Buying a house can be intimidating, especially if you need more money to make a down payment. But it doesn’t need to be that way.
In my several decades as a landlord and real estate investor, I have purchased more than a dozen homes, with a total of $800 out of pocket.
I bought my first house when I was 21 and unemployed. For all but one of our home purchases, my salary was under $50,000 a year. Anyone can buy a home if they know how. I’ll walk you through that how.
This article will explore some of these strategies in detail so you can find the best solution for your situation. I have personally done several of these. I was able to retire at 42 with these strategies.
Table of Contents
Why Do Lenders Require A Down Payment?
The down payment reduces the risk to the lender because it shows them that you can afford to buy the house. More importantly, if you were to foreclose, the lender could recoup more of their losses because there is more equity in the house.
For example. Let’s say you put $20,000 down on a $100,000 house. Then you make zero payments and foreclose on the house. The lender can now sell the house for $100,000 and will only be out the $80,000 they lent you. (My example isn’t completely true. There will be legal fees, repairs, etc, but you get the idea).
A Quick Note On Private Mortgage Insurance
A significant benefit of many of these no or low-money-down strategies is the minimization of private mortgage insurance.
Private Mortgage Insurance (PMI) is an insurance policy that protects lenders from financial losses if a borrower defaults on their mortgage.
It is usually required when homebuyers make a down payment of less than 20% of the property’s purchase price or have a loan-to-value (LTV) ratio higher than 80%.
PMI is calculated based on credit score, down payment amount, and the LTV ratio. Homeowners can expect to pay up to 1% of the loan amount per year for PMI coverage.
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But PMI will not apply to most of the strategies I am about to coach you through.
Private Mortgage Insurance Is Not A Bad Thing
I am a firm believer that PMI is not a bad thing if you structure your mortgage smartly. The less you put down, the higher your PMI. But that PMI goes away after a few years.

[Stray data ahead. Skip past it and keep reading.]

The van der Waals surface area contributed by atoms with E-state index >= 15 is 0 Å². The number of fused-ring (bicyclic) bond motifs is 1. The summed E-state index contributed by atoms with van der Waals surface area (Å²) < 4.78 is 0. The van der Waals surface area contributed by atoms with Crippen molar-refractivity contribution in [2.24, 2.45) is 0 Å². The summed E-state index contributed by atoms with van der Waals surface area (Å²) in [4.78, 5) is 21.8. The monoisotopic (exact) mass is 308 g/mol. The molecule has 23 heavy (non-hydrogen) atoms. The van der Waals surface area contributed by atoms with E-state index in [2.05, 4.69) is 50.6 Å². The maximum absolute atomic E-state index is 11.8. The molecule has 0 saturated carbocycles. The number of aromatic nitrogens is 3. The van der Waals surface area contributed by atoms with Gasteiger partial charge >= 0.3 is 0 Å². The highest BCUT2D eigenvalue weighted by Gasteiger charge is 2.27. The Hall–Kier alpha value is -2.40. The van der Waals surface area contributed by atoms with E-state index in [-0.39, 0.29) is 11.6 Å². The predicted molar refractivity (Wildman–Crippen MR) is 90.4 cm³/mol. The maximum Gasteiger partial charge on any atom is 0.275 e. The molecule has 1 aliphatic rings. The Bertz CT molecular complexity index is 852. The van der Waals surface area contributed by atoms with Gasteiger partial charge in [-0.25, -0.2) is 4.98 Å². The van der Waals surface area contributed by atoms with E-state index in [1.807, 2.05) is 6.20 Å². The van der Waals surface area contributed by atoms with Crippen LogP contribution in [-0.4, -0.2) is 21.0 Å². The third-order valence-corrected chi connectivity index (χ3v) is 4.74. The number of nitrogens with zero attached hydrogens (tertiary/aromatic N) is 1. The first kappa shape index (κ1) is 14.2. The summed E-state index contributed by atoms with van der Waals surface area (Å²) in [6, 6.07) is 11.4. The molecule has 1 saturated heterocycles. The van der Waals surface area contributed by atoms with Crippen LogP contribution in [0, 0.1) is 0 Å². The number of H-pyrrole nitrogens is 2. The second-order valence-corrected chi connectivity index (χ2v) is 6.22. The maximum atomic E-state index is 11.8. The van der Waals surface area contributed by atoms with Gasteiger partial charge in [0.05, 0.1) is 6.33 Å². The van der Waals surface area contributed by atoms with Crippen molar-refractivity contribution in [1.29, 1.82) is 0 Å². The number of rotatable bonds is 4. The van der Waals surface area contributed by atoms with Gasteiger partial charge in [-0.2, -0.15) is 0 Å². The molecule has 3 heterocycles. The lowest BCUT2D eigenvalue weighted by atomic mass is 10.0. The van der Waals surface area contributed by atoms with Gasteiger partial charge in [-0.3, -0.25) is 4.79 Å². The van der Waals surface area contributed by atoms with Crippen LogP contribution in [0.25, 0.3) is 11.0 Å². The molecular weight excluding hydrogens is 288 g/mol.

Ask your lender to calculate the breakeven date for your PMI to be paid off. Also ask them to calculate the total amount you will pay in PMI at different down payment amounts. Use those numbers to help you decide the amount to put down.
Know that different lenders charge different PMI premiums. If your lender can’t do these calculations for you, find a different lender.
Exploring Government Programs such as FHA Loans and USDA Rural Development Loans
Government Programs such as FHA Loans and USDA Rural Development Loans can help you buy a house without needing much money.
These programs will reduce the amount of money you need to put down as a down payment.
- FHA loans are backed by the Federal Housing Administration and offer low down payment options for various buyers. These loans typically require a down payment of 3.5% of the purchase price.
- USDA Rural Development Loans are designed to help people who live in rural areas buy a house without needing to put money down. These loans are backed by the United States Department of Agriculture and typically require no down payment.
Getting Assistance from Family Members
Family members can be a great source of assistance when buying a house. Your family could provide you with money to help make a down payment or even co-sign for your mortgage loan.
It is important to discuss the details of these options with your lender first to ensure that they are viable. Some lenders require very particular requirements for how the money is gifted to you or who is eligible to be a co-signer on a mortgage.
Getting assistance from family members when buying a house can be a great way to make it easier to afford the dream of home ownership.
It can provide financial assistance or act as a form of security for lenders, but some potential drawbacks must be considered before taking this route.
The pros of getting assistance from family members include the following:
- Having the extra money to make a downpayment
- Getting help with making your monthly payments
- Being able to qualify for a loan even if you don’t have enough money to cover the entire cost of the house.
The cons of getting assistance from family members when buying a house include the following:
- Damaging your relationship with your family
- Having to manage the repayment of the money borrowed
- Not having as much control over where and how you use the money